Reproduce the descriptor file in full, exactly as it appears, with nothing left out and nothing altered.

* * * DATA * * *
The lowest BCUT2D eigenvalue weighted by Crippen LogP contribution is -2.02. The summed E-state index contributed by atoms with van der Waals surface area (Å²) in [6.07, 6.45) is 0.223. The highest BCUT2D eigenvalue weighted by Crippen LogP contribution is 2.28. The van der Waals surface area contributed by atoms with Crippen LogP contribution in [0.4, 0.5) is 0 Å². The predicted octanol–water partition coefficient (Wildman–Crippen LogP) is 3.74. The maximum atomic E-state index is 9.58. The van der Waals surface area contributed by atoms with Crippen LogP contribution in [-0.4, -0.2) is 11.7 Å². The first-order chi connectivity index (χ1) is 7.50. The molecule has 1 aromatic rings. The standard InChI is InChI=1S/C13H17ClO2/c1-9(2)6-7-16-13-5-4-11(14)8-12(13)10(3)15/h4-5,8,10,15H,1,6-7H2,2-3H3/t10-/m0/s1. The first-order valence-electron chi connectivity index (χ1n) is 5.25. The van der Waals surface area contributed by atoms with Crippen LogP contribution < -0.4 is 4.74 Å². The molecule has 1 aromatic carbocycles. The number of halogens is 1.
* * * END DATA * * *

The lowest BCUT2D eigenvalue weighted by Crippen LogP contribution is -2.02. The summed E-state index contributed by atoms with van der Waals surface area (Å²) in [6.07, 6.45) is 0.223. The highest BCUT2D eigenvalue weighted by Crippen LogP contribution is 2.28. The van der Waals surface area contributed by atoms with Crippen LogP contribution in [0.4, 0.5) is 0 Å². The predicted octanol–water partition coefficient (Wildman–Crippen LogP) is 3.74. The maximum atomic E-state index is 9.58. The van der Waals surface area contributed by atoms with Crippen LogP contribution in [-0.4, -0.2) is 11.7 Å². The first-order chi connectivity index (χ1) is 7.50. The molecule has 1 aromatic rings. The standard InChI is InChI=1S/C13H17ClO2/c1-9(2)6-7-16-13-5-4-11(14)8-12(13)10(3)15/h4-5,8,10,15H,1,6-7H2,2-3H3/t10-/m0/s1. The first-order valence-electron chi connectivity index (χ1n) is 5.25. The van der Waals surface area contributed by atoms with Crippen LogP contribution < -0.4 is 4.74 Å². The molecule has 1 aromatic carbocycles. The number of halogens is 1.